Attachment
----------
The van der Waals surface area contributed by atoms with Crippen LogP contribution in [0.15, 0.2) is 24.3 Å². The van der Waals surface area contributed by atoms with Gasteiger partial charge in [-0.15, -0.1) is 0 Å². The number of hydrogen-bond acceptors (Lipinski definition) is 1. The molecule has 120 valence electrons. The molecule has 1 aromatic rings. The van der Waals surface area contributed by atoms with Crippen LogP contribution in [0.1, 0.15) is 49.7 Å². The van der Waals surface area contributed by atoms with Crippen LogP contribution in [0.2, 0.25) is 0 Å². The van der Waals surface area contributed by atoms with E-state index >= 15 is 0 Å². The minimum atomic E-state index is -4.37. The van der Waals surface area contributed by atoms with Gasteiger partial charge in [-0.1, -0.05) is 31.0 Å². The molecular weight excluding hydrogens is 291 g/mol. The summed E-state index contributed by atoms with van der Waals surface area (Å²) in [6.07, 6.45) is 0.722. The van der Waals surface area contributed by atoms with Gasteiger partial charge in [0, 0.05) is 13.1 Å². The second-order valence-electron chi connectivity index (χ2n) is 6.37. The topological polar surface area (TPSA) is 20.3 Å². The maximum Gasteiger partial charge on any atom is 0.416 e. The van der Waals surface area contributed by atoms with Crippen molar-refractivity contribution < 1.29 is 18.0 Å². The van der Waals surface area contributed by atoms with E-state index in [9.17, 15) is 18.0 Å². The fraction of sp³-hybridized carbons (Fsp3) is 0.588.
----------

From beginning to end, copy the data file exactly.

The van der Waals surface area contributed by atoms with Crippen LogP contribution in [0.15, 0.2) is 24.3 Å². The van der Waals surface area contributed by atoms with Gasteiger partial charge in [-0.15, -0.1) is 0 Å². The number of hydrogen-bond acceptors (Lipinski definition) is 1. The molecule has 120 valence electrons. The molecule has 1 aromatic rings. The van der Waals surface area contributed by atoms with Crippen LogP contribution in [0.1, 0.15) is 49.7 Å². The van der Waals surface area contributed by atoms with Crippen LogP contribution in [0.2, 0.25) is 0 Å². The van der Waals surface area contributed by atoms with E-state index >= 15 is 0 Å². The minimum atomic E-state index is -4.37. The van der Waals surface area contributed by atoms with Gasteiger partial charge in [-0.1, -0.05) is 31.0 Å². The molecular weight excluding hydrogens is 291 g/mol. The summed E-state index contributed by atoms with van der Waals surface area (Å²) in [6.07, 6.45) is 0.722. The van der Waals surface area contributed by atoms with Gasteiger partial charge in [0, 0.05) is 13.1 Å². The second-order valence-electron chi connectivity index (χ2n) is 6.37. The topological polar surface area (TPSA) is 20.3 Å². The maximum Gasteiger partial charge on any atom is 0.416 e. The van der Waals surface area contributed by atoms with Crippen molar-refractivity contribution < 1.29 is 18.0 Å². The van der Waals surface area contributed by atoms with E-state index in [9.17, 15) is 18.0 Å². The fraction of sp³-hybridized carbons (Fsp3) is 0.588.